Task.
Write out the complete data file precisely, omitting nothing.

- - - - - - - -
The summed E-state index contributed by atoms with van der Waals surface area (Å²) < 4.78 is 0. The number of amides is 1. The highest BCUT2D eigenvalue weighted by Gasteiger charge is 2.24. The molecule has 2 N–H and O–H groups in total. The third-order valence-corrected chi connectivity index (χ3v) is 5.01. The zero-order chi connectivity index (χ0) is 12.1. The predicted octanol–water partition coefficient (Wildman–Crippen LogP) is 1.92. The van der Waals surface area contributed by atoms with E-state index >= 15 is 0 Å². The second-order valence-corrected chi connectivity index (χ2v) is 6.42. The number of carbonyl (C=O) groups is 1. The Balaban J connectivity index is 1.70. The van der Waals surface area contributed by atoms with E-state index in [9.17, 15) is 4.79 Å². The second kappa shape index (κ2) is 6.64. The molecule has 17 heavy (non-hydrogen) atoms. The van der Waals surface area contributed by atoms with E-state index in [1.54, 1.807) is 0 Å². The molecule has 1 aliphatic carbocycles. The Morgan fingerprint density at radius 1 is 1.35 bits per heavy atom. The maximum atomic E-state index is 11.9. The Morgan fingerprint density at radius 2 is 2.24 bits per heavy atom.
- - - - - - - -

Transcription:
The summed E-state index contributed by atoms with van der Waals surface area (Å²) < 4.78 is 0. The number of amides is 1. The highest BCUT2D eigenvalue weighted by Gasteiger charge is 2.24. The molecule has 2 N–H and O–H groups in total. The third-order valence-corrected chi connectivity index (χ3v) is 5.01. The zero-order chi connectivity index (χ0) is 12.1. The predicted octanol–water partition coefficient (Wildman–Crippen LogP) is 1.92. The van der Waals surface area contributed by atoms with E-state index >= 15 is 0 Å². The second-order valence-corrected chi connectivity index (χ2v) is 6.42. The number of carbonyl (C=O) groups is 1. The Balaban J connectivity index is 1.70. The van der Waals surface area contributed by atoms with E-state index in [9.17, 15) is 4.79 Å². The second kappa shape index (κ2) is 6.64. The molecule has 17 heavy (non-hydrogen) atoms. The van der Waals surface area contributed by atoms with E-state index in [1.54, 1.807) is 0 Å². The molecule has 1 aliphatic carbocycles. The Morgan fingerprint density at radius 1 is 1.35 bits per heavy atom. The maximum atomic E-state index is 11.9. The Morgan fingerprint density at radius 2 is 2.24 bits per heavy atom.